In this week’s gospel, the Pharisees ask Jesus whether it’s legitimate for Jews to pay taxes to their Roman occupiers. To their surprise, he says yes. In the memorable words of the King James Version: “Render therefore unto Caesar the things which are Caesar’s, and unto God the things that are God’s.” The point gets twisted sometimes into an argument that the church should leave the state alone. In context, though, he’s calling his followers to get involved.
Trinity parish has a long history of getting involved for the sake of justice. This weekend we join churches all over the United States for Children’s Sabbath, an initiative of the Children’s Defense Fund. Through prayers, worship, education, and action, Children’s Sabbath helps to raise awareness of the urgent problems facing our nation’s children, problems that often fly under the radar. For example, Ibram X. Kendi observes that, while many know that white supremacists bombed a church in Birmingham, Alabama in 1963, killing four Black girls, not many are aware that “five hundred Black babies die each year in Birmingham ‘because of the lack of proper food, shelter, and medical facilities.’”¹ As citizens, we need to know how the policies we knowingly or unknowingly support affect the most vulnerable among us. Children’s Sabbath will figure into this week’s Family Worship video and Sunday morning Children’s Time, and special prayers appear below.
One of the things that brings together civic and spiritual life is the importance in both of owning up to our own stories. The adults in Discovery this Sunday at 10am will look at Trinity’s history with slavery, asking what else we need to know about our heritage and discerning how that knowledge can strengthen our commitment to achieving racial equity. The group will screen a video, The Shadow of Slavery, and engage in facilitated conversation led by Roz Hall of Trinity’s Task Force Against Racism.
In this election season, voting is a vital way to get involved. On Sunday, October 25, Ruth Frey and Kathy Bozzuti-Jones will facilitate a time of reflection and sharing, “How to Ground Your Vote.” The 90-minute session, starting at 1pm, will offer spiritual practices to keep you grounded and connected in the election season and its aftermath.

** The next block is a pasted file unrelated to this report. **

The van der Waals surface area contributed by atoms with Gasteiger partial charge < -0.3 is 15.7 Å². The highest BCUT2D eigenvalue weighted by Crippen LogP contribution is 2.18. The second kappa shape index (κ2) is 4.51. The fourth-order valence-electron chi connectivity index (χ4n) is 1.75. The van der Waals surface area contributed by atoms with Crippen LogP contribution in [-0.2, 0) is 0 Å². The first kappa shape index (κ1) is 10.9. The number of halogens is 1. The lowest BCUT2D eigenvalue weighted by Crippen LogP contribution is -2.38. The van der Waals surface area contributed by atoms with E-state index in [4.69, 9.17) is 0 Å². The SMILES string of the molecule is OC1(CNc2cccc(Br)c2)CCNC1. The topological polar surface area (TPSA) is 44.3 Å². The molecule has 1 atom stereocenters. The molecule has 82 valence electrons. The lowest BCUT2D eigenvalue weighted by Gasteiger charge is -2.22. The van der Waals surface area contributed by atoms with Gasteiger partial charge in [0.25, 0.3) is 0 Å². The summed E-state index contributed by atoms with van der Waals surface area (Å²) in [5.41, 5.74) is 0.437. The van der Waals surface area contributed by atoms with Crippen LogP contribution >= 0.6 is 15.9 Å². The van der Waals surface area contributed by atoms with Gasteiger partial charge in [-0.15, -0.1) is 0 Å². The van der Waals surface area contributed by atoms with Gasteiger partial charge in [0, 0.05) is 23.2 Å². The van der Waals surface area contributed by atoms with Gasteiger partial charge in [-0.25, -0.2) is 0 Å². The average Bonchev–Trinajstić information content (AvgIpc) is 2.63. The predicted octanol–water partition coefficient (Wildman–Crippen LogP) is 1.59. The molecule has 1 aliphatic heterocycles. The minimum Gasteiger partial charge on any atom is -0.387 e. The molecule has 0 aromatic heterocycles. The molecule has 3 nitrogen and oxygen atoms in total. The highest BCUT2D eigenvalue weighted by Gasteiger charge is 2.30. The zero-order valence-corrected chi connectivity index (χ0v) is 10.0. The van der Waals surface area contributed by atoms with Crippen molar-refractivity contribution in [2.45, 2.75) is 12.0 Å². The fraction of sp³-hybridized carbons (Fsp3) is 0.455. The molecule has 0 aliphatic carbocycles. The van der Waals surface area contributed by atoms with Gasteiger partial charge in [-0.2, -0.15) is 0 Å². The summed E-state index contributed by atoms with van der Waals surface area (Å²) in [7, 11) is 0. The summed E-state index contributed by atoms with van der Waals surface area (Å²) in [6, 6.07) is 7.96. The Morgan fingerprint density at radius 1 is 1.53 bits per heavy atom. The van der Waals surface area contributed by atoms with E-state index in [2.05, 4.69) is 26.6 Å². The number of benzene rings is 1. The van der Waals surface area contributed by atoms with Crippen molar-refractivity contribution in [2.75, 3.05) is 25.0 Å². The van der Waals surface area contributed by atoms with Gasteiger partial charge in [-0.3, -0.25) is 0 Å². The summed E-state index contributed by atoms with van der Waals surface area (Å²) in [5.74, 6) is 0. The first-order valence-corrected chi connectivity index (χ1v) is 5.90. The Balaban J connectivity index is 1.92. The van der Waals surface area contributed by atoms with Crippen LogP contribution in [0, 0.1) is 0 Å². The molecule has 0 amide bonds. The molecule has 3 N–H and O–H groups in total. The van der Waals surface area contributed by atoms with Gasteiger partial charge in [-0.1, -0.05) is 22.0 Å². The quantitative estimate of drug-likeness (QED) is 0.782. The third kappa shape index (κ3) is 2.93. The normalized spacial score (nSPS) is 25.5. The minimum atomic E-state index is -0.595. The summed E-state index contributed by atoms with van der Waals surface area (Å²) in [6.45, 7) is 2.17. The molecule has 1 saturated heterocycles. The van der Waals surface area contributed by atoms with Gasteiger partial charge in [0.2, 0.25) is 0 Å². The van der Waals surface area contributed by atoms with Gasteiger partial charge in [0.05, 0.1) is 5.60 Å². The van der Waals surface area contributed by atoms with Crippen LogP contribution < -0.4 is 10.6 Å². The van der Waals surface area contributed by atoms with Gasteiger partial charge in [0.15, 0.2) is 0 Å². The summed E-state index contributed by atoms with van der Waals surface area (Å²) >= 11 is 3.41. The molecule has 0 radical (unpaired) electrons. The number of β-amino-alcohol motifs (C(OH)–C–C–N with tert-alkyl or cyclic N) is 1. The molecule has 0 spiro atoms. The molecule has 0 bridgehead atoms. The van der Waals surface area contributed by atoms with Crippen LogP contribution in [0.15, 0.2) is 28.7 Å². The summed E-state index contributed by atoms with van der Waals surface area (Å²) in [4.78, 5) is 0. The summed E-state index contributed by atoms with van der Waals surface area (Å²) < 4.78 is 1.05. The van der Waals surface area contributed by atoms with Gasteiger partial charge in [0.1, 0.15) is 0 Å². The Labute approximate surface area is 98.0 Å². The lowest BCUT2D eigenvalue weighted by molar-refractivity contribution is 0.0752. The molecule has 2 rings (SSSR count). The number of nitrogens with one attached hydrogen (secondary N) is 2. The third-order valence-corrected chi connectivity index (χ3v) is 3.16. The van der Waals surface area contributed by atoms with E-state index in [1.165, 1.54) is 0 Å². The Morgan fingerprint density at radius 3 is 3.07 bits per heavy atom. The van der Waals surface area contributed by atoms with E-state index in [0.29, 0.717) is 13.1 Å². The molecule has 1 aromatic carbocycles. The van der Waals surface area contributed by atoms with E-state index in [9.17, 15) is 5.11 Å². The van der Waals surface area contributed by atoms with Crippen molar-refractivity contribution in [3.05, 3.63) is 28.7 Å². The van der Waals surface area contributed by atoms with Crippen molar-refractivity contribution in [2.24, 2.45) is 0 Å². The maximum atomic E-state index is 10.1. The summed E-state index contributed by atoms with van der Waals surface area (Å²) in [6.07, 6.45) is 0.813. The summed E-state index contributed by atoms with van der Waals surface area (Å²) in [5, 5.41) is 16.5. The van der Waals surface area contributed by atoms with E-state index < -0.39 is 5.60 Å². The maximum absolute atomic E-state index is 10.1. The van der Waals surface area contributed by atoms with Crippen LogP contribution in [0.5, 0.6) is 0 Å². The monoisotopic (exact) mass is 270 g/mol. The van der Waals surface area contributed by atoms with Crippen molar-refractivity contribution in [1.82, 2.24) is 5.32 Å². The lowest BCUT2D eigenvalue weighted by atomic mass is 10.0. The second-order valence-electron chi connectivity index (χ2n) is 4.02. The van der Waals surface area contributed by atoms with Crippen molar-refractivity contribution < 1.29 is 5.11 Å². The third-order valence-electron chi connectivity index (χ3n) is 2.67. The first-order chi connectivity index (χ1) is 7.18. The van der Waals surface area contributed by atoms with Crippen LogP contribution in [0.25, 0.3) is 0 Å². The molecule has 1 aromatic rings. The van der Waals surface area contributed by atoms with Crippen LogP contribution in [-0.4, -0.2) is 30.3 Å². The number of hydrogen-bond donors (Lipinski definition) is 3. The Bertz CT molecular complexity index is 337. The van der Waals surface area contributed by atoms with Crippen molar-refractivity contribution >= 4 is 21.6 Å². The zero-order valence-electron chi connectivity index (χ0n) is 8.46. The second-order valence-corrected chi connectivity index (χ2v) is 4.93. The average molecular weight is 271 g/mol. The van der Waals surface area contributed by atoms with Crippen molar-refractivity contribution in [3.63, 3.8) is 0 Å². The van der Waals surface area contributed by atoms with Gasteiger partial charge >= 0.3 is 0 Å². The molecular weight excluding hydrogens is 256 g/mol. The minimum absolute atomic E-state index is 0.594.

For the time being we can’t all be together in a room. Thankfully, that doesn’t have to limit our impact as a community. These virtual opportunities for worship, prayer, learning, and action invite us to continue to focus on the things that matter.
Director, Faith Formation & Education
¹Ibram X. Kendi, How to Be an Antiracist (New York: One World, 2019), page 220, 221.
Prayers for Children’s Sabbath
Pray with Children
Dear God, thank you for promising us that you will always be with us even during scary times. Thank you for reminding us that you are creating something new. Help us to keep using our imaginations to see a better world for all children. Thank you for our church on this Children’s Sabbath that will be your partner in making our world better. Amen.
Prayer of Confession
God of infinite possibility, we confess that too often we are stuck in what is rather than working toward what could be. We doubt we can make a difference and so we just try to get through the day. We become overwhelmed by pain, problems, and the pandemic, and want to hide our hearts, sit on our hands, wait for it to end. Forgive us, O God, for living too little in the largeness of your love. Fill us, we pray, with courage and compassion, vision and determination to embody your love, seek your will, and strive for your justice that will enable all children to thrive and live with joy in the fullness of life that you intend. These things we pray in the name of your child, Jesus. Amen.
This Sunday at 10am, we’ll gather for an opening assembly and then children can choose from two breakout groups. If you haven’t already, please register to join and receive the Webex link to the live program and a supply kit sent to your home.
Preschool through 5th grade, 30 minutes
We’ll hear the story of The Great Family.
Whole People of God
2nd through 5th grade, 30–45 minutes
We’ll talk about Children’s Sabbath. Bring a coin with you for the activity.
This Sunday at 10am, we'll look at Trinity’s own history with slavery, asking what else we need to know about our heritage and discerning how that knowledge can strengthen our commitment to achieving racial equity. We will screen The Shadow of Slavery video and engage in facilitated conversation led by Roz Hall of Trinity’s Task Force Against Racism.
- Family Worship: Home Edition
- Antiracist Prayer by Kathy Bozzuti-Jones
- Children’s Sabbath Celebration information and resources